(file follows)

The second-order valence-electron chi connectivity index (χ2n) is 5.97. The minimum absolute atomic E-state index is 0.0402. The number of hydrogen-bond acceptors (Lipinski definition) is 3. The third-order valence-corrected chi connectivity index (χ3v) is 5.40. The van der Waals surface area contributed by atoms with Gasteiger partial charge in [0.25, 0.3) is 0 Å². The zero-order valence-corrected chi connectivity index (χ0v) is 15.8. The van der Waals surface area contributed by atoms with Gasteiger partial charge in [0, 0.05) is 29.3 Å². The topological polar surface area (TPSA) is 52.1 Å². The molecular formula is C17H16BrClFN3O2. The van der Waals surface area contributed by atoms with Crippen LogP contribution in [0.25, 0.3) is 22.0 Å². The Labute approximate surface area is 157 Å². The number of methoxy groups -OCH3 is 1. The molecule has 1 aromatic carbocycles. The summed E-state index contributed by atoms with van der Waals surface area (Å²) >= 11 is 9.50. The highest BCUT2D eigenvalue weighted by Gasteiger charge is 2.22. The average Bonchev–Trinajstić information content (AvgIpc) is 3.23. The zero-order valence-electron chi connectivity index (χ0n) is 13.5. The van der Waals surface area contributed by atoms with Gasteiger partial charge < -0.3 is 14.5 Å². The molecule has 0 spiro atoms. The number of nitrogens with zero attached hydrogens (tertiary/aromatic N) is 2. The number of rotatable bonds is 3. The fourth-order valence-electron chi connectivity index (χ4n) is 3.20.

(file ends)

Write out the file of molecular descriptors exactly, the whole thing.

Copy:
The second-order valence-electron chi connectivity index (χ2n) is 5.97. The minimum absolute atomic E-state index is 0.0402. The number of hydrogen-bond acceptors (Lipinski definition) is 3. The third-order valence-corrected chi connectivity index (χ3v) is 5.40. The van der Waals surface area contributed by atoms with Gasteiger partial charge in [0.25, 0.3) is 0 Å². The zero-order valence-corrected chi connectivity index (χ0v) is 15.8. The van der Waals surface area contributed by atoms with Gasteiger partial charge in [0, 0.05) is 29.3 Å². The topological polar surface area (TPSA) is 52.1 Å². The molecular formula is C17H16BrClFN3O2. The van der Waals surface area contributed by atoms with Crippen LogP contribution in [0.25, 0.3) is 22.0 Å². The Labute approximate surface area is 157 Å². The number of methoxy groups -OCH3 is 1. The molecule has 1 aromatic carbocycles. The summed E-state index contributed by atoms with van der Waals surface area (Å²) >= 11 is 9.50. The highest BCUT2D eigenvalue weighted by Gasteiger charge is 2.22. The average Bonchev–Trinajstić information content (AvgIpc) is 3.23. The zero-order valence-electron chi connectivity index (χ0n) is 13.5. The van der Waals surface area contributed by atoms with Gasteiger partial charge < -0.3 is 14.5 Å². The molecule has 0 spiro atoms. The number of nitrogens with zero attached hydrogens (tertiary/aromatic N) is 2. The number of rotatable bonds is 3. The fourth-order valence-electron chi connectivity index (χ4n) is 3.20.